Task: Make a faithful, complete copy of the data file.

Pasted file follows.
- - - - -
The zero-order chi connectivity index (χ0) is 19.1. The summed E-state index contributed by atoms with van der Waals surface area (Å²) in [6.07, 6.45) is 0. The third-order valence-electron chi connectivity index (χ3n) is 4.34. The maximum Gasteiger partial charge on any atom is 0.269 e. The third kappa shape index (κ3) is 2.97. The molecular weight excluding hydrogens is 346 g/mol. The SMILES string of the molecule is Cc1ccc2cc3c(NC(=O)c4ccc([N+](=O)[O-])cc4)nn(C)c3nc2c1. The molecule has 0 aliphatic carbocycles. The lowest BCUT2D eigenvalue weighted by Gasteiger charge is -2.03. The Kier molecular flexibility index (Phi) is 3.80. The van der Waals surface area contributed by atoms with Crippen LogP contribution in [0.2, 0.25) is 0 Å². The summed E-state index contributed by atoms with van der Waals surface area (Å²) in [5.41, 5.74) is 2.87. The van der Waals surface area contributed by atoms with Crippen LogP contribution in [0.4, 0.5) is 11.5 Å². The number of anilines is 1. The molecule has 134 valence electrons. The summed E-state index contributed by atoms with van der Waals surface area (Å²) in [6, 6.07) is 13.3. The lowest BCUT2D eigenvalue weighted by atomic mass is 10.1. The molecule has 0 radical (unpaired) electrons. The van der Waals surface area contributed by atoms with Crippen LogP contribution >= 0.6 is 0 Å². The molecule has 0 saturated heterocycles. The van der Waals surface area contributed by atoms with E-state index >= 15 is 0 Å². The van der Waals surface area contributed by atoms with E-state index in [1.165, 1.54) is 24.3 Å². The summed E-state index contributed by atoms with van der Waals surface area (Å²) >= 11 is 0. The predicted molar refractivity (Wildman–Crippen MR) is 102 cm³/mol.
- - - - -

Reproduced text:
The zero-order chi connectivity index (χ0) is 19.1. The summed E-state index contributed by atoms with van der Waals surface area (Å²) in [6.07, 6.45) is 0. The third-order valence-electron chi connectivity index (χ3n) is 4.34. The maximum Gasteiger partial charge on any atom is 0.269 e. The third kappa shape index (κ3) is 2.97. The molecular weight excluding hydrogens is 346 g/mol. The SMILES string of the molecule is Cc1ccc2cc3c(NC(=O)c4ccc([N+](=O)[O-])cc4)nn(C)c3nc2c1. The molecule has 0 aliphatic carbocycles. The lowest BCUT2D eigenvalue weighted by Gasteiger charge is -2.03. The Kier molecular flexibility index (Phi) is 3.80. The van der Waals surface area contributed by atoms with Crippen LogP contribution in [0.2, 0.25) is 0 Å². The summed E-state index contributed by atoms with van der Waals surface area (Å²) in [5.41, 5.74) is 2.87. The van der Waals surface area contributed by atoms with Crippen LogP contribution in [0.4, 0.5) is 11.5 Å². The number of anilines is 1. The molecule has 134 valence electrons. The summed E-state index contributed by atoms with van der Waals surface area (Å²) in [6, 6.07) is 13.3. The lowest BCUT2D eigenvalue weighted by atomic mass is 10.1. The molecule has 0 radical (unpaired) electrons. The van der Waals surface area contributed by atoms with Crippen LogP contribution >= 0.6 is 0 Å². The molecule has 0 saturated heterocycles. The van der Waals surface area contributed by atoms with E-state index >= 15 is 0 Å². The van der Waals surface area contributed by atoms with E-state index in [1.165, 1.54) is 24.3 Å². The summed E-state index contributed by atoms with van der Waals surface area (Å²) >= 11 is 0. The predicted molar refractivity (Wildman–Crippen MR) is 102 cm³/mol.